“As the 2012 needs assessment of the Nigerian university system shows, only a few universities have state-of-the-art laboratories and workshops for conducting good quality research especially in the sciences, engineering, medicine and technology. In most cases, the research laboratories are sprinkled with outdated equipment some of which are broken down owing to lack of maintenance.”
Those were the words of former Executive Secretary of the National University Commission (NUC), Prof. Peter Okebukola. He spoke on Wednesday at the third University of Ibadan Research and Development Fair held at the International Conference Centre ,University of Ibadan.
The fair, themed: “University of Ibadan at 70: Celebrating Excellence in Research, Innovation and Societal Impact” was organised in conjunction with the Development Agenda for Western Nigeria (DAWN) Commission.
In his paper presentation titled, “The academic as Public Intellectual: 70 years of traversing Gown and Town”, Prof. Okebukola lamented that across the 166 universities in the country, three major impediments to quality and useful research were common. According to him, they are inadequate research facilities, weak research capacity of staff and lack of enough research grants.
He said: “On the human resource angle, the research landscape is populated by few scholars who have had the benefit of training overseas under world-renowned researchers and have used new technologies in their research. Most others have received local training using equipment that are not up to date and hence deficient in their research skills. The third challenge is non-availability of sizeable research grants to scholars. At the university level, paucity of recurrent grant limits the funds that are available as research grant to a token that can only purchase few reams of paper and a handful of reagents. At the national level, the establishment of a national research fund is yet to gather momentum.
“A typical researcher in the Faculty of Science that applies for a grant of about N5 million to conduct a study on a pressing national problem may receive about 0.2% of this amount. Add the inability of the researcher to write grant-winning proposals, you end up with a frustrated scholar and a national problem unsolved. Other challenges include low level of multi-authorship and interdisciplinarity and tendency to be academically dishonest in data collection, analysis and reporting.”
Okebukola who is also the president of Global University Network for Innovation (GUNI-Africa), stated that “in another 20 years if the state of laboratories in Nigerian universities is improved, incentive system for good quality research established and the National Research Fund in place with generous grants to scholars for research, the Nigerian university system will be on a steady march to contributing to national and global development more than ever imagined today.”
In his remarks, the Director General of DAWN Commission, Mr Oluseye Oyeleye said Nigeria’s future depends on the investment it makes in research and innovation.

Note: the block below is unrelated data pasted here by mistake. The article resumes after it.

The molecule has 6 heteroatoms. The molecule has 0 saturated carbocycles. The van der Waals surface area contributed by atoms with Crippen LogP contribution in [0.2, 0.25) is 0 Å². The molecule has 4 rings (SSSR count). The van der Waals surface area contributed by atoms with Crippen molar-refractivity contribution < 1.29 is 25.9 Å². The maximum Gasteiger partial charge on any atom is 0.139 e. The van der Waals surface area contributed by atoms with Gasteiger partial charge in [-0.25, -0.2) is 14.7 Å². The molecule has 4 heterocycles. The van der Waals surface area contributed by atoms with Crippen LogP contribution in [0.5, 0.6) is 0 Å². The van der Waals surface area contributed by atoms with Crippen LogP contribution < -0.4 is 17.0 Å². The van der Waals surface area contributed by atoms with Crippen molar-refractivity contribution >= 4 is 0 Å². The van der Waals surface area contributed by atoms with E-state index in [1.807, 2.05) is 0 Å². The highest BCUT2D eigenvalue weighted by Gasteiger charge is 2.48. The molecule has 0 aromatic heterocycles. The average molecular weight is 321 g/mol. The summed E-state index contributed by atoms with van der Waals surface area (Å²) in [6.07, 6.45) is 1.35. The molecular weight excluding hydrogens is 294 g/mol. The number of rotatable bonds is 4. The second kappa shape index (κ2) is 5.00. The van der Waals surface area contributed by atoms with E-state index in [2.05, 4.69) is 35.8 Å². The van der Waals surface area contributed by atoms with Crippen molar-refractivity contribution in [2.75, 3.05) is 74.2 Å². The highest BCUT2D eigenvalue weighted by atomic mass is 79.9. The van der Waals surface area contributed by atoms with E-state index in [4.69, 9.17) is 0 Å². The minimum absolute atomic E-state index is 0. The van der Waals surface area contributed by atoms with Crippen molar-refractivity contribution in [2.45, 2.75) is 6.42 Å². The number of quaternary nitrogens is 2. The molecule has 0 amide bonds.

His words: “Nigeria has no future if all we do is buy, buy, buy from abroad. With high numbers of containers coming to Nigeria daily and leaving empty, why wont they leave empty when we are not doing anything.”
He however pointed out that the universities were doing their best but was being hampered by lack of opportunities to showcase their products.
“The business community out there is not connecting to the university to know what they can take away that will have commercial value for whatever they are doing,” he said.
The DAWN boss commended UI for the research fair, which according to the Deputy Vice- Chancellor, Research Innovation and Strategic Partnership, Prof. Olanipekun, was meant to showcase the university’s research efforts, innovations, policy briefs and community outreaches in the past 70 years.
“We are excited that University of Ibadan is persistent in showcasing what is available here, what the business community can take away and turned into commercial value, Oyeleye said.
“We don’t have to rely on imported innovations and products. We have brilliant people here in Nigeria. People say that research and innovative works starts and ends in University community, but for the first time, UI is breaking that trend by doing this consistently.”
The DG urged researchers to put the event in their yearly academic calendar, saying that DAWN Commission was proud to be associated with the University.
“We cant wait on government alone. We all know government. If this is a vote winning event, you will see more politicians. This is the bedrock of development in any nation. A nation that fails to innovate will eventually die because this is what you need to communicate with other nations,” he posited.
Earlier in his opening address, the university’s Vice Chancellor, Prof. Abel Idowu Olayinka, appreciated Okebukola’s presence at the event. He also expressed delight at the partnership between the university and DAWN Commission.
He advocated for more collaborations between the academia, universities and private organisations.